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From the trenches:
: So, here's the
Securities and Exchange Commission
, finally doing what it should've done a long time ago by going after overzealous takeover-related charges, and how are the companies reacting? They're whining that the stock cops are too tough. A story in this morning's editions of
The Wall Street Journal
reported on widespread bellyaching in corporate America that the SEC has gone too far in its quest to wipe out so-called cookie jar (managed) earnings. Companies are claiming it's "unfair" to be nabbed for something they've already done, and that any new crackdown should apply to the next guy. One exec claimed the SEC was "throwing their weight around." Sounds an awful lot like an
item here several weeks ago that reported how a software trade group was urging the SEC to yank its new get-tough policy because the rules could "have a major impact" on hundreds of companies.
Can ya believe the gall?! Reality -- and every CFO knows this -- is that in the rush to get deals done, companies have been overestimating charges. Go back and reread this column's interview last March with the CFO of
, the first company to be publicly nabbed, in a headline-grabbing way, for getting overly ambitious with its charges related to its takeover of
. He conceded that 3Com's charges were made on assumptions that couldn't be substantiated under the pressure of getting the deal done.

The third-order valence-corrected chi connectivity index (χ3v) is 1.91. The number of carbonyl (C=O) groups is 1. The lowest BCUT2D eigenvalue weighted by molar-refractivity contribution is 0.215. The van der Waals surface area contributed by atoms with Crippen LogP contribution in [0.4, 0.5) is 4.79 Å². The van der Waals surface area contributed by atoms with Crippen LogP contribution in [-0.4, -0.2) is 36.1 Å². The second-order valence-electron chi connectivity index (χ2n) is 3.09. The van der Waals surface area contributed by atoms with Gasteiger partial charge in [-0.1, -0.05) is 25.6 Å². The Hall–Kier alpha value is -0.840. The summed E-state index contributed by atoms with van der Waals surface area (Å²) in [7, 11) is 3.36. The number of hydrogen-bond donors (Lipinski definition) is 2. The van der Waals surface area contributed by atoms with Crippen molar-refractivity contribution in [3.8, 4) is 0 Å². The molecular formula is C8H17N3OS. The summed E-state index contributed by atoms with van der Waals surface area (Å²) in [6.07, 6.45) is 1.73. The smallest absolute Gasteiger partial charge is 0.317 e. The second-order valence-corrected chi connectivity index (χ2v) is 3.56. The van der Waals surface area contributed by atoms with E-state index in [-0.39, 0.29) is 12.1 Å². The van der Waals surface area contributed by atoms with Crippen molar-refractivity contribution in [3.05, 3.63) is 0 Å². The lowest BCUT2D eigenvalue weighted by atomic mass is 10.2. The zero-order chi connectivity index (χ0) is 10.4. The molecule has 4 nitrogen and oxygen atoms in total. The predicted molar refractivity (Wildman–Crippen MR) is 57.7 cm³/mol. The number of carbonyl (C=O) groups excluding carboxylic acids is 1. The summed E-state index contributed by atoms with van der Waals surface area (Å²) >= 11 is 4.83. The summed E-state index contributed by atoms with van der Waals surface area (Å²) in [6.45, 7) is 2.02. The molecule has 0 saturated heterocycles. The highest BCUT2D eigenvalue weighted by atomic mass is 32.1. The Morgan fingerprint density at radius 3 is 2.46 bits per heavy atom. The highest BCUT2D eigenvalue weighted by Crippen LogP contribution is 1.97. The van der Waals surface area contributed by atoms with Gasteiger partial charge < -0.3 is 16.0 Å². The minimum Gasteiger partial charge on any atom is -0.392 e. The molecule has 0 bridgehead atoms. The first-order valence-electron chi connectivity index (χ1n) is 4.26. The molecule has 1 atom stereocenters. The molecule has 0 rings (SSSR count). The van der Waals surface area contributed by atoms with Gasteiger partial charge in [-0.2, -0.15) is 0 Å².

At the time, Robert Bayless, the chief accountant of the SEC's department of corporate finance, was quoted here as saying that the agency was worried about a number of abuses, including expenses that are written off before they occur, the timely recognition of excess inventory and uncollectable receivables.
"What's an acceptable merger charge?" I asked him. "Like beauty," Bayless replied, "it's in the eyes of the beholder. We have seen merger-related charges that may literally be the legal consequences of the merger, such as commissions paid to underwriters. But then they start putting in things they envision the future company to be. So every cost to accomplish this combined company, even if they're expected to occur in the future, becomes a merger-related cost. But they're not all costs that can be recognized under GAAP."
Most companies, apparently believing the SEC was too weak, chose to snub the warning. Now their investors will pay the price.
: Last week JJC made some offhand
comment about how much money guys are making betting against Piper Jaffray's
, who has been sounding an alarm about weakening sales growth for PC makers. This morning he's out with another warning on
slowing top-line growth. The company doesn't report earnings until Feb. 16. While most of Wall Street is likely to focus on year-over-year growth, Kumar will be shining the spotlight on sequential growth, the appropriate measure of a growth company. He estimates Dell's sequential growth for the quarter ended Jan. 31 was a sluggish 11%, which would trail competitors' growth rates. What's more, according to his comparisons, Dell's market share is dropping.
As for Wall Street making money by betting against him, you can hear Kumar's shrug over the phone when he says, "These aren't numbers I'm making up." Put another way, Wall Street doesn't want to let the facts get in the way of a good stock.
: This column's
morning dispatch included an update of my experience with
. I mentioned the company has had use of my money for a month. However, my wife, who handles our family's checkbook, tells me Shopping.com didn't show up on the December statement -- so I have no idea whether they've charged me yet. Let's hope they haven't, for their sake: Federal rules ban charging for products until they're shipped.
Herb Greenberg writes daily for TheStreet.com. In keeping with the editorial policy of TSC, he does not own or short individual stocks. He also does not invest in hedge funds or any other private investment partnerships. He welcomes your feedback at email@example.com. Greenberg writes a monthly column for Fortune and provides daily commentary for CNBC.